PHILADELPHIA (AP) — The owner of Philadelphia's two largest newspapers and their joint website, philly.com, has handed them off to a nonprofit created to help them survive the digital age with help from foundation grants, university partnerships and other boosters.
Local philanthropist H.F. "Gerry" Lenfest, who bought the media company 19 months ago, will give the struggling properties to the new Institute for Journalism in New Media and donate $20 million to endow the enterprise.
Lenfest pledged the newsroom would continue to produce "independent public service journalism and investigative reporting that positively impacts the community, while also creating innovative multimedia content."
The broadsheet Inquirer has won 20 Pulitzer Prizes for excellence in journalism, and the tabloid Daily News has garnered an additional three. Recent awards include the Inquirer's 2014 prize for criticism and 2012 Public Service award and the Daily News' 2010 prize for investigative journalism.
Readers will not see any immediate changes, and the company's contracts with its labor unions will remain in force, Lenfest said.
Lenfest, 85, sold a cable empire he had built to the Comcast Corp. in 2000, leaving him a $1.2 billion fortune.
"Money is a responsibility when you have that kind of wealth. I've tried to do right by it. Perhaps the greatest opportunity came with the ownership of these newspapers," he said Tuesday. "What would this city be without the Inquirer and Daily News?"
Last year, Philadelphia Media Network consolidated its rival newsrooms in a move that capped a decade of cutbacks, bankruptcy sales and management upheaval. A week before Christmas, 46 journalists were let go.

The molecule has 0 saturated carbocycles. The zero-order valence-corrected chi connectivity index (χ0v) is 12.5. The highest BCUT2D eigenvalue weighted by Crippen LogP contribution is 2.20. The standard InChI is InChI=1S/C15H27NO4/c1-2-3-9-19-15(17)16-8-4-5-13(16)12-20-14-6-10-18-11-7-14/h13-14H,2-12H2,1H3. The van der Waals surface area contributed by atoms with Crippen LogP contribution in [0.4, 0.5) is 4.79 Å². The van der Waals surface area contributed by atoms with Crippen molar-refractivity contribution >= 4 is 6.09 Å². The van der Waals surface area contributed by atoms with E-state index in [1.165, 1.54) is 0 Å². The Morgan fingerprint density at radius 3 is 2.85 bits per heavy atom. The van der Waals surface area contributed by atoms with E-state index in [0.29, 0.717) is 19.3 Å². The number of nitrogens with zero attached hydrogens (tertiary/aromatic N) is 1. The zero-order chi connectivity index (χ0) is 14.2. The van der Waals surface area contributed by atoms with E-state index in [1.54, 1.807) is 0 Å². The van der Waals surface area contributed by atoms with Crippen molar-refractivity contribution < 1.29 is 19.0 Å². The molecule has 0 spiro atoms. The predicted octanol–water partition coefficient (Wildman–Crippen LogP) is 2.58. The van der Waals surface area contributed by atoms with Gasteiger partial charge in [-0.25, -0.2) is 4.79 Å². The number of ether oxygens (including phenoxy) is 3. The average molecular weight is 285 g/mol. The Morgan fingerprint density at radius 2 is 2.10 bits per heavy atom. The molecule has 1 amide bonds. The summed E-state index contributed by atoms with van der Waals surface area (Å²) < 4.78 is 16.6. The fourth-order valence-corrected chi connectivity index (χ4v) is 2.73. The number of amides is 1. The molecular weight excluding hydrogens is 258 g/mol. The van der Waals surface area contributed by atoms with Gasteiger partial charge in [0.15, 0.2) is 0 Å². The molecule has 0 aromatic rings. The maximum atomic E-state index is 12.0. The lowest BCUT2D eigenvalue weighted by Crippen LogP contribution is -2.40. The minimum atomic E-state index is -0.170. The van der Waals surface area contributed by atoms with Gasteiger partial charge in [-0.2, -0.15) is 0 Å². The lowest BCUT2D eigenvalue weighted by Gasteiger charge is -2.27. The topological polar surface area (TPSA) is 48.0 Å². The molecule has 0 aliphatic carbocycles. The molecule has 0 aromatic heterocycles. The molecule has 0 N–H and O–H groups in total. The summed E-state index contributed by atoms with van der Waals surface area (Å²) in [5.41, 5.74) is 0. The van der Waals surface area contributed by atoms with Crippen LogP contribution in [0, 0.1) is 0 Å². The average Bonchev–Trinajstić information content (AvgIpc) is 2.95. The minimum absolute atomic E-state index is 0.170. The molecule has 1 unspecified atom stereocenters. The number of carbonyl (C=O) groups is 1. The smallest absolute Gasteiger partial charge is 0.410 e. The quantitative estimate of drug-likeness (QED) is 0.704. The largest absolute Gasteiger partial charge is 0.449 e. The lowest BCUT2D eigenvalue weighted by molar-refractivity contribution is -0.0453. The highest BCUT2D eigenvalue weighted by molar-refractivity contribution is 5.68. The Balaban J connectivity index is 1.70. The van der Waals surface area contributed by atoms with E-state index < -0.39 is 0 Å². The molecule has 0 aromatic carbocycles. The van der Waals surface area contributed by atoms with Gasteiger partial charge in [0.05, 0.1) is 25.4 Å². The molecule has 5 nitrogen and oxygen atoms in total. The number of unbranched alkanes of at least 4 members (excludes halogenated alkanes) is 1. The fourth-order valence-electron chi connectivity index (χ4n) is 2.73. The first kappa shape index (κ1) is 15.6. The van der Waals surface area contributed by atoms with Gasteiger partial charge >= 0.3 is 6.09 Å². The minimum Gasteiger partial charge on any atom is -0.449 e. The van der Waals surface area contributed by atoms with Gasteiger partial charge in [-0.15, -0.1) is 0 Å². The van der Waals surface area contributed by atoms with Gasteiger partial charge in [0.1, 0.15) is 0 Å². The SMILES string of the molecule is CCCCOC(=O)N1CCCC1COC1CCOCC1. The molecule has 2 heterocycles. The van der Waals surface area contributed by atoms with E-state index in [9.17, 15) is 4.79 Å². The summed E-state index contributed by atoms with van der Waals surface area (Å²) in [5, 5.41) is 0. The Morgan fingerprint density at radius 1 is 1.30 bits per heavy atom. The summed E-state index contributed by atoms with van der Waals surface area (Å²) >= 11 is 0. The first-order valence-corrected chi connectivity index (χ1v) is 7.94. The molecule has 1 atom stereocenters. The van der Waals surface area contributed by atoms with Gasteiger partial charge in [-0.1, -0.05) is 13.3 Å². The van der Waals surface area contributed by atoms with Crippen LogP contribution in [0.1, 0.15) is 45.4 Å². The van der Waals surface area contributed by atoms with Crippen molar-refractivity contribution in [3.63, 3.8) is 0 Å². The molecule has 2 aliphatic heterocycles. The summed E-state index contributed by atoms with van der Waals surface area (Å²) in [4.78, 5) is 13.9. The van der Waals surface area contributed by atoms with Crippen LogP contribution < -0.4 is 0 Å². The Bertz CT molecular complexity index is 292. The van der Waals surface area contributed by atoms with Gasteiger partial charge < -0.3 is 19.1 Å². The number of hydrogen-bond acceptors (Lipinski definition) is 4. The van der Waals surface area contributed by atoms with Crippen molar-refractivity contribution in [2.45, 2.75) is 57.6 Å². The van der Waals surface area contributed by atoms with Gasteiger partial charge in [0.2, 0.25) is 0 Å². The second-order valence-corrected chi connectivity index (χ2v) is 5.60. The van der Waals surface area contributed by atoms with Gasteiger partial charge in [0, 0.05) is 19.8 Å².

Lenfest said the remaining staff "must meet our readers where they are — and where they are going in the future — as well as develop fresh ways in which advertisers can reach these engaged daily readers in print and online."
The institute might accept funding from corporations or other benefactors to support specific journalism projects, a model that company officials compared to endowed university chairs.
Local Newspaper Guild President Howard Gensler, a gossip columnist, holds out hope but thinks a $100 million endowment might be needed to stabilize the operation. He also worried about potential conflicts with outside donors.
"Today was nice. Tomorrow the work starts," Gensler said.
Philadelphia Media Network will remain a self-governing, for-profit company, owned by the institute and run by current management and directors.
The hybrid set-up is designed to let the nonprofit institute accept charitable donations without stifling its ability to publish editorials or endorse political candidates.
It will join a small number of newspaper operations run by such nonprofits or trusts, such as the Tampa Bay Times in St. Petersburg, Florida, a for-profit operation owned by the Poynter Institute, and The Day, a New London, Connecticut-based newspaper held in a public trust.
"It's just a funding mechanism through philanthropy to support our journalism," said Terry Egger, Philadelphia Media Network's publisher and CEO. "Hopefully it will underwrite some of our business. It's not a bailout."
The Philadelphia media company saw its value plunge from $515 million in 2006 to $50 million in 2012 before Lenfest and partner Lewis Katz paid $88 million to buy out a rival in May 2014. Katz died in a plane crash days later.
"It's still going to be scrambling for ever-diminishing revenues, but there is now a bit of a safety net," said Victor Pickard, a professor who studies media institutions at the University of Pennsylvania.
Sarah Bartlett, the dean of the CUNY Graduate School of Journalism, sits on the board of the new institute in Philadelphia.
"I think this kind of model could become a very popular approach," she said.
Associated Press business reporter Tali Arbel in New York contributed to this report.